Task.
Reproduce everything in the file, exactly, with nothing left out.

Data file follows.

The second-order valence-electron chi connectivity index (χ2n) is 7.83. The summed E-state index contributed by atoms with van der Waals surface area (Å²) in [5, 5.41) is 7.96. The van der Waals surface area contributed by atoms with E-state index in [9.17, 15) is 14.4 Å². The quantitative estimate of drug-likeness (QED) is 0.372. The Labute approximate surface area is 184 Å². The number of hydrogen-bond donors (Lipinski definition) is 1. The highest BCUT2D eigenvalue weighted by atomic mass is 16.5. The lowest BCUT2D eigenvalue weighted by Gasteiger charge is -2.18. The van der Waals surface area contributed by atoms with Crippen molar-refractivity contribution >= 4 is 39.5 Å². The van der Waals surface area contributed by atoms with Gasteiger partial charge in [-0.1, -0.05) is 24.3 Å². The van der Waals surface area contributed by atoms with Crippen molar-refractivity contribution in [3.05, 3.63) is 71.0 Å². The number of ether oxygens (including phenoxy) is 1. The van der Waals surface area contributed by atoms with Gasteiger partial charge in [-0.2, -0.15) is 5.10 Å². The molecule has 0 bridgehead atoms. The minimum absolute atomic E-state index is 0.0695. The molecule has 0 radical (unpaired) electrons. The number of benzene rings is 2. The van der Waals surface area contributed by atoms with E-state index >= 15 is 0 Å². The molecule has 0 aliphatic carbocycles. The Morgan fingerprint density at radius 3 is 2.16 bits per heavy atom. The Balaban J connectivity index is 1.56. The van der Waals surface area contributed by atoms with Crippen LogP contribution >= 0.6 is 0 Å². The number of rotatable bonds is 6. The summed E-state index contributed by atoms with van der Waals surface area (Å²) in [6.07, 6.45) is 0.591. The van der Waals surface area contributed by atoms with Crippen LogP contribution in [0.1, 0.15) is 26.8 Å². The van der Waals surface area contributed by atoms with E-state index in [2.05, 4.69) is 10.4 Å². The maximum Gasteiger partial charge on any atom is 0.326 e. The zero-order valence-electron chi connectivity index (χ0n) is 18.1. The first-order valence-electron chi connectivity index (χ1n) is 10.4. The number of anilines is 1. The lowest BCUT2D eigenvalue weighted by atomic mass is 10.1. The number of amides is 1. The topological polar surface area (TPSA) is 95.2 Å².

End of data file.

The second-order valence-electron chi connectivity index (χ2n) is 7.83. The summed E-state index contributed by atoms with van der Waals surface area (Å²) in [5, 5.41) is 7.96. The van der Waals surface area contributed by atoms with E-state index in [9.17, 15) is 14.4 Å². The quantitative estimate of drug-likeness (QED) is 0.372. The Labute approximate surface area is 184 Å². The number of hydrogen-bond donors (Lipinski definition) is 1. The highest BCUT2D eigenvalue weighted by atomic mass is 16.5. The lowest BCUT2D eigenvalue weighted by Gasteiger charge is -2.18. The van der Waals surface area contributed by atoms with Crippen molar-refractivity contribution >= 4 is 39.5 Å². The van der Waals surface area contributed by atoms with Gasteiger partial charge in [-0.1, -0.05) is 24.3 Å². The van der Waals surface area contributed by atoms with Crippen molar-refractivity contribution in [3.05, 3.63) is 71.0 Å². The number of ether oxygens (including phenoxy) is 1. The van der Waals surface area contributed by atoms with Gasteiger partial charge in [-0.2, -0.15) is 5.10 Å². The molecule has 0 bridgehead atoms. The minimum absolute atomic E-state index is 0.0695. The molecule has 0 radical (unpaired) electrons. The number of benzene rings is 2. The van der Waals surface area contributed by atoms with E-state index >= 15 is 0 Å². The molecule has 0 aliphatic carbocycles. The Morgan fingerprint density at radius 3 is 2.16 bits per heavy atom. The Balaban J connectivity index is 1.56. The van der Waals surface area contributed by atoms with Crippen LogP contribution >= 0.6 is 0 Å². The number of rotatable bonds is 6. The summed E-state index contributed by atoms with van der Waals surface area (Å²) in [6.07, 6.45) is 0.591. The van der Waals surface area contributed by atoms with Crippen LogP contribution in [0.1, 0.15) is 26.8 Å². The van der Waals surface area contributed by atoms with E-state index in [2.05, 4.69) is 10.4 Å². The maximum Gasteiger partial charge on any atom is 0.326 e. The zero-order valence-electron chi connectivity index (χ0n) is 18.1. The first-order valence-electron chi connectivity index (χ1n) is 10.4. The number of anilines is 1. The lowest BCUT2D eigenvalue weighted by atomic mass is 10.1. The number of amides is 1. The topological polar surface area (TPSA) is 95.2 Å².